When I turned 16 I had been working for a little less than a year, but had managed to save enough money to purchase a new camera. I suppose most kids my age were saving for a car, but my priorities were clear.
was hired to shoot a seminar in the summer of 2000 and was asked to
help select a camera to buy for the shoot. After it was complete, I was
asked if I wanted to purchase the camera and I agreed - shelling out
around $1200 for it (a slight discount, but still a big chunk of change for me at the time).
What made the camera
worth emptying my bank account for, was that it was digital. This was
the beginning of editing on the computer, higher resolution and most
importantly, more options. Having a digital camera and a decent family
computer meant that for the first time I could add music, titles, and
transitions to my work. I could actually edit with some accuracy! It's
something that now seems so easy, but at the time it was a rush - and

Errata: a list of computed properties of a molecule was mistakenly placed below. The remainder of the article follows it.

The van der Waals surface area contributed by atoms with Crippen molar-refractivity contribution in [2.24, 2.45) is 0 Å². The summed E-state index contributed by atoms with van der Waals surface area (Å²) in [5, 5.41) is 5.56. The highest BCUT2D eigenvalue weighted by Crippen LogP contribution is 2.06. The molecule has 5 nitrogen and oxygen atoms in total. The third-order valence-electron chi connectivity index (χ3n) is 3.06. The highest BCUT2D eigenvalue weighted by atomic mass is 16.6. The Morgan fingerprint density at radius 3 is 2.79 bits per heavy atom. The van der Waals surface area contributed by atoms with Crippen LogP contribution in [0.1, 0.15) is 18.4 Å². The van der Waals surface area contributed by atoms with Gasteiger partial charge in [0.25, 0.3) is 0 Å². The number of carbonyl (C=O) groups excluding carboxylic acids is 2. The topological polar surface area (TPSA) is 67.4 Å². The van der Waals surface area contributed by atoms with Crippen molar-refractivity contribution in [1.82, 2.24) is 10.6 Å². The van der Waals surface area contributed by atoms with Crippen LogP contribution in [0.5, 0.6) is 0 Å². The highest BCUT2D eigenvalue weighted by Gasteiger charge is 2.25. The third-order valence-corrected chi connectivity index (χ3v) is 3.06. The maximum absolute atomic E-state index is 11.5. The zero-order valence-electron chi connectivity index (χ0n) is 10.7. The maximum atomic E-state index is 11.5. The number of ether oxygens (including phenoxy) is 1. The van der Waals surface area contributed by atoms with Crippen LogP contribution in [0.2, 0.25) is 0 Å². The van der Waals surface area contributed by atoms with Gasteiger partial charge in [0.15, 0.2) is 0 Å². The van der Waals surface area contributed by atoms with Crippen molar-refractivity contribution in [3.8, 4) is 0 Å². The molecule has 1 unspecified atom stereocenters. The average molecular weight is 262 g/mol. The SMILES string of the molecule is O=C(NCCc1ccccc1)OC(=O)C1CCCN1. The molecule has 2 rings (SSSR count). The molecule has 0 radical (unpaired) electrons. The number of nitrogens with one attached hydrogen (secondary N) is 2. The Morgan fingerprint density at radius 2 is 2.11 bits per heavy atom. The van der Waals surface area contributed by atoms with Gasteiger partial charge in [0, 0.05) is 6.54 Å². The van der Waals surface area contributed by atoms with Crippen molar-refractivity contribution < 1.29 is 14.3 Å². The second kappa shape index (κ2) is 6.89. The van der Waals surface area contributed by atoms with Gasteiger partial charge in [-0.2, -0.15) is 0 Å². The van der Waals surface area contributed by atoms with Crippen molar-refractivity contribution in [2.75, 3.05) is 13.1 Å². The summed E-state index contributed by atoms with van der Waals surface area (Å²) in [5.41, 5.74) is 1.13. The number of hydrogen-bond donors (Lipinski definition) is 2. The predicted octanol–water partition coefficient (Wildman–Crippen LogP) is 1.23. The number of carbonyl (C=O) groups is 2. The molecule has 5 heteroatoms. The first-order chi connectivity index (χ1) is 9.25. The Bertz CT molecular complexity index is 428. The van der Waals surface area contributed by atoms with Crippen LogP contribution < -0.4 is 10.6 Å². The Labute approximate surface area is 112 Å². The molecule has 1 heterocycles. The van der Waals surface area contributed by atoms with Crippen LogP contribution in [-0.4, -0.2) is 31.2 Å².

truthfully, my evolution in using the computer was slow going.
most of high school and into my first few years of university this was
my camera of choice. I opted to use it on my productions in early film
school courses because it seemed just as good as what they'd let us use.
The digital quality of this camera was at the top of the spectrum for what was available in the consumer market at the time, and to be honest, it's still a great little camera!
I've made a lot of videos with this Sony - including Keys to Existence which has screened at several international festivals and venues. The DCR-TRV110 proved to be versatile enough to allow me to experiment and learn a lot of the basics of media production when I was really hungry to learn. For more just check My Videography for projects between 2000-2005.
late 2005 I knew it was time for an upgrade mainly because of how
much I was using MiniDV in my production classes. Without a doubt, I got
my money's worth from this camera though. These days, my D8 is used
mainly to access old footage, but on occasion I've still used it for
home video shooting. Given my personal history, this is one camera I'll never get rid of.